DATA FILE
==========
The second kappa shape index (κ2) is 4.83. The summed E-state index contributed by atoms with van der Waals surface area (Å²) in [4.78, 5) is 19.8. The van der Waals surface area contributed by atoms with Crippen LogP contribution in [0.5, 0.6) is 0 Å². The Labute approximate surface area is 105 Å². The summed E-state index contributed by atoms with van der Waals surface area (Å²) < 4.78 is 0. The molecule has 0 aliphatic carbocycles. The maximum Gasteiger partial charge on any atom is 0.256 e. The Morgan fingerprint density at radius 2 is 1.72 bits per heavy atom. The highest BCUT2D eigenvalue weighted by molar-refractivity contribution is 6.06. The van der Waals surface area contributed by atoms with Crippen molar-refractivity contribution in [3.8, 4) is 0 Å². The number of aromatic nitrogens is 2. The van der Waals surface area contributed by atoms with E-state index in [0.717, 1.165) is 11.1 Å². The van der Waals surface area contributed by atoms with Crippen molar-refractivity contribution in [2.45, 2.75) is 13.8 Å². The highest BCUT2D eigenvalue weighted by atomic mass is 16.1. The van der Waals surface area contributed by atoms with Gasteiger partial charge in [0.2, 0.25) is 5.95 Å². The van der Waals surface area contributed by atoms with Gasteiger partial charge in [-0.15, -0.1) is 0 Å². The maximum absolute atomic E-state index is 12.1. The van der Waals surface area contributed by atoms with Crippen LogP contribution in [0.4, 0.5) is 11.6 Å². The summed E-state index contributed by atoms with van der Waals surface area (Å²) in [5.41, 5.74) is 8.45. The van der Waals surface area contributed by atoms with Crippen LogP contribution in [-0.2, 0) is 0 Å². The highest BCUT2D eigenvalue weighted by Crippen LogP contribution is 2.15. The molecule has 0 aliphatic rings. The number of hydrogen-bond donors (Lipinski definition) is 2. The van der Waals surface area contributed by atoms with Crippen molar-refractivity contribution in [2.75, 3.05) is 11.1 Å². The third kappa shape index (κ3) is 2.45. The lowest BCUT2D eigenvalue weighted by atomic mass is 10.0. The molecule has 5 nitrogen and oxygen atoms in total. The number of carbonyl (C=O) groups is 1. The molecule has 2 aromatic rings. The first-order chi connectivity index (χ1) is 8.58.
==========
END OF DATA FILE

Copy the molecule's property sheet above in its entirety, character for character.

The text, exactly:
The second kappa shape index (κ2) is 4.83. The summed E-state index contributed by atoms with van der Waals surface area (Å²) in [4.78, 5) is 19.8. The van der Waals surface area contributed by atoms with Crippen LogP contribution in [0.5, 0.6) is 0 Å². The Labute approximate surface area is 105 Å². The summed E-state index contributed by atoms with van der Waals surface area (Å²) < 4.78 is 0. The molecule has 0 aliphatic carbocycles. The maximum Gasteiger partial charge on any atom is 0.256 e. The Morgan fingerprint density at radius 2 is 1.72 bits per heavy atom. The highest BCUT2D eigenvalue weighted by molar-refractivity contribution is 6.06. The van der Waals surface area contributed by atoms with Crippen molar-refractivity contribution in [3.8, 4) is 0 Å². The number of aromatic nitrogens is 2. The van der Waals surface area contributed by atoms with E-state index in [0.717, 1.165) is 11.1 Å². The van der Waals surface area contributed by atoms with Crippen molar-refractivity contribution in [2.45, 2.75) is 13.8 Å². The highest BCUT2D eigenvalue weighted by atomic mass is 16.1. The van der Waals surface area contributed by atoms with Gasteiger partial charge in [0.2, 0.25) is 5.95 Å². The van der Waals surface area contributed by atoms with Gasteiger partial charge in [-0.15, -0.1) is 0 Å². The maximum absolute atomic E-state index is 12.1. The van der Waals surface area contributed by atoms with Crippen LogP contribution in [0.4, 0.5) is 11.6 Å². The summed E-state index contributed by atoms with van der Waals surface area (Å²) in [5.41, 5.74) is 8.45. The van der Waals surface area contributed by atoms with Crippen LogP contribution in [-0.2, 0) is 0 Å². The highest BCUT2D eigenvalue weighted by Crippen LogP contribution is 2.15. The molecule has 0 aliphatic rings. The number of hydrogen-bond donors (Lipinski definition) is 2. The van der Waals surface area contributed by atoms with Crippen molar-refractivity contribution in [2.75, 3.05) is 11.1 Å². The third kappa shape index (κ3) is 2.45. The lowest BCUT2D eigenvalue weighted by atomic mass is 10.0. The molecule has 5 nitrogen and oxygen atoms in total. The number of carbonyl (C=O) groups is 1. The molecule has 2 aromatic rings. The first-order chi connectivity index (χ1) is 8.58.